Rocket fuel

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Rocket fuels are used to propel projectiles. Typically, expanding gases from the rapid combustion of the rocket fuel propels the rocket.[1]

Gunpowder was the first rocket fuel, first used in ancient China.[1]

Rockets are best known for their use in celebrations, and as weapons. Rockets have also been used in engineering, and by mariners, to carry a messenger line across a chasm, or between ships.[1] Starting in the 20th century, rockets have been used for transportation, carrying satellites or astronauts, to outer space.[2][3]

Rockets designed by pioneers like Robert Godard and Werner von Braun carried both a liquid fuel, and supercooled liquid oxygen, to enable particularly rapid combustion, and to allow the rockets to continue to burn even when the rocket had risen to high to use ambient atmospheric oxygen.[2][3]

Rockets that rely on solid fuel may have a solid oxidant mixed with the fuel.[2][3]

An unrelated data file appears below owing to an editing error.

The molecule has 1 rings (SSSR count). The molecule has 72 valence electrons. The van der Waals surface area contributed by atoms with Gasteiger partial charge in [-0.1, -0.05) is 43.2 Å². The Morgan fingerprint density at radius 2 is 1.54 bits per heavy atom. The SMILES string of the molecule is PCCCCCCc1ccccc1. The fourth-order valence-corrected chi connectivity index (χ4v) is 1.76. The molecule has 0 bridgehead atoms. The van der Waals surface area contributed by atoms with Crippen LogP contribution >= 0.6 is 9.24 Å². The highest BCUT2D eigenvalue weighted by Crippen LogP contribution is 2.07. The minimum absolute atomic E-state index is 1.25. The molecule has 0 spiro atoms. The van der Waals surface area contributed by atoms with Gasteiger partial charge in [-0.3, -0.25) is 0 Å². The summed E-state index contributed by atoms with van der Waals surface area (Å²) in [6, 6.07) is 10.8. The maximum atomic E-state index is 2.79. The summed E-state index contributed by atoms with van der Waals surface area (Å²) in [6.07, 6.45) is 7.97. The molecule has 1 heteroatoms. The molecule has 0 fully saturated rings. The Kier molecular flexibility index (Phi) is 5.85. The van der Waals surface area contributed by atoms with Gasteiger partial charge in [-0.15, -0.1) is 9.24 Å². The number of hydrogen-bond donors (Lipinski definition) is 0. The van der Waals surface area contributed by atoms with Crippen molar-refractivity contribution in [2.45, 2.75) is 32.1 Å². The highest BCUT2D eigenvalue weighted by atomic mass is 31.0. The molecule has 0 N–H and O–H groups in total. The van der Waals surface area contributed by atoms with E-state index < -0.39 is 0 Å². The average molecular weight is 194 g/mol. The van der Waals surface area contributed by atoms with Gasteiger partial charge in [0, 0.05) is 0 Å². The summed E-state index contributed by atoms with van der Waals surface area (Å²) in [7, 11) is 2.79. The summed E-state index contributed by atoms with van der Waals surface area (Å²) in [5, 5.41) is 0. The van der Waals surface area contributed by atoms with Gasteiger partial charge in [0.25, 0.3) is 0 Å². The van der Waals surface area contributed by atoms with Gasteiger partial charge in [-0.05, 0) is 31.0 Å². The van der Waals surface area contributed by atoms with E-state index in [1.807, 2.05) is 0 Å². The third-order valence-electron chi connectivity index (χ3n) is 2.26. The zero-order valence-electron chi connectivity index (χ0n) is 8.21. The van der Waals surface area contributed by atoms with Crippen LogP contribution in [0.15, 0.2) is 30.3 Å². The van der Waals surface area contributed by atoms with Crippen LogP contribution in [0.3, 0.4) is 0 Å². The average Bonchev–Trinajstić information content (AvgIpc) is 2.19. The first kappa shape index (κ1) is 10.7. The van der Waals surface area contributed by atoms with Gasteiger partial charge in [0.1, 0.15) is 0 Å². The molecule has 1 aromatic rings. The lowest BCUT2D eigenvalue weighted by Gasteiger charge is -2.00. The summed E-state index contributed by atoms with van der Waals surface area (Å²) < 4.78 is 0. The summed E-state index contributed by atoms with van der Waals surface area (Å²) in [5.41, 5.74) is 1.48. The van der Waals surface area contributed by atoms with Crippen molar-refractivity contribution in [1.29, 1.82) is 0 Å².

Rockets used in outer space may rely on hypergolic fuels, where two separate fuels ignite automatically, without an outside source of ignition, merely by mixing them in a combustion chamber.


  1. 1.0 1.1 1.2 Ross Andersen. The Strange and Wonderful Origins of Rocketry, The Atlantic magazine, 2012-07-25. “To understand how, we have to travel back to the invention of the first rocket fuel: gunpowder, or "the fire chemical," as it was called in ancient China.”
  2. 2.0 2.1 2.2 John Wenz. NASA Is Cooking Up a Better Rocket Fuel That's Also Not As Dangerously Toxic, Popular Mechanics, 2015-09-01. “Rocket fuel is nasty stuff—highly toxic and very combustable.”
  3. 3.0 3.1 3.2 Jennifer Leman. Watch NASA Fire Up the Most Powerful Rocket Booster Ever, Popular Mechanics, 2020-09-04. “NASA and Northrop Grumman conducted the first solid rocket booster test for the agency's Space Launch System (SLS) rocket on September 2.”